There is an old maxim that says whatever is worth doing at all is worth doing well but Irish housing policymakers seem to prefer it’ll be grand.
HIGH DENSITY HOUSING
High-density housing has a bad reputation in Ireland, but it is a useful idea that can provide homes for high numbers of people while simultaneously preventing urban sprawl. It maximises the efficient use of shared resources including water, sewerage systems and public transport. If it is implemented well, it can be both affordable and desirable for people to live in close proximity to each other and also to amenities including shops, schools, hospitals and parks.
In the 1920s, the pioneering architect and urban planner Le Corbusier created a Modernist blueprint for high-quality, high-density living. The first and most famous Unité d’habitation housing development was unveiled in Marseille in 1952 and was the prototype for his vision of ‘streets in the sky’. The building has 337 apartments of 23 different layouts across 12 storeys, with corridors that have shops, educational facilities and a hotel. The communal rooftop space has a running track, a paddling pool and a theatre, with views across the city and out to the Mediterranean. The building still stands today and is (unfortunately) mostly inhabited by middle-class professionals.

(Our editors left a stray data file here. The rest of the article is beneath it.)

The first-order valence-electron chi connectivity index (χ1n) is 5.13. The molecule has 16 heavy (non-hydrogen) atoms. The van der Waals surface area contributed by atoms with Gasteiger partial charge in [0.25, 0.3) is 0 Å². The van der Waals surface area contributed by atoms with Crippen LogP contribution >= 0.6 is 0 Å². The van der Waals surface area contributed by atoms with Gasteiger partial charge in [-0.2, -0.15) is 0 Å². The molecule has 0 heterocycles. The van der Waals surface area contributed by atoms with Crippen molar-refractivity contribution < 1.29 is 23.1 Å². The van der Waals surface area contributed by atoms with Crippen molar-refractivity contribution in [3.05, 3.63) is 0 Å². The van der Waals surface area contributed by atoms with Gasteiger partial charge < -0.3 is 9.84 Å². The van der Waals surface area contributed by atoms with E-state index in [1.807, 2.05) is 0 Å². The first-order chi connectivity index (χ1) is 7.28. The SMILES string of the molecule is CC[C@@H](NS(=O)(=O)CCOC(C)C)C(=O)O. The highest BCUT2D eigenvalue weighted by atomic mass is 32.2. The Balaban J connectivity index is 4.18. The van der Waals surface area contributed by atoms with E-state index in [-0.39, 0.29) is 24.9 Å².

A GOOD IDEA, POORLY IMPLEMENTED
A watered-down version of Le Corbusier’s vision was implemented in Ireland (and, in its own way, the UK). High-rise social housing apartment blocks can still be seen in cities across these islands today. But it can’t be said that Le Corbusier’s vision for a futuristic urban utopia was implemented in the tower blocks of Glasgow’s Red Road, or in Dublin’s Ballymun towers. These housing developments and others like them solved the city management’s problem, not the people’s.
In Dublin communities from inner-city tenements were forcibly moved out to high-rise developments, far from the city’s amenities. The flats were an improvement on tenement living, but the promised services never arrived. Poor implementation of a good idea ruined it. Cheap materials used in construction resulted in homes with poor soundproofing and insulation, as well as adding to the fire risk. High rise towers were built as housing but there were no amenities included for activities like shopping, sports or socialising. Placing people in close quarters in sub-par accommodation exacerbated existing social problems and created new ones. Decades later, Ballymun is facing its third redevelopment and doesn’t even have a local pub for its residents to gather in, never mind other more important facilities.
COST RENTAL HOUSING
This time the social housing prototype that is being implemented half-heartedly in Ireland is cost rental housing. The ‘Vienna Model’ is considered the blueprint for public housing that is affordable, high-quality and desirable and – even though Dublin City Council hosted an exhibition about it in 2019 – to date its implementation here bears only a faint resemblance to the original. This failure to fully embrace the vision is unlikely to result in success.
RED VIENNA AND MUNICIPAL HOUSING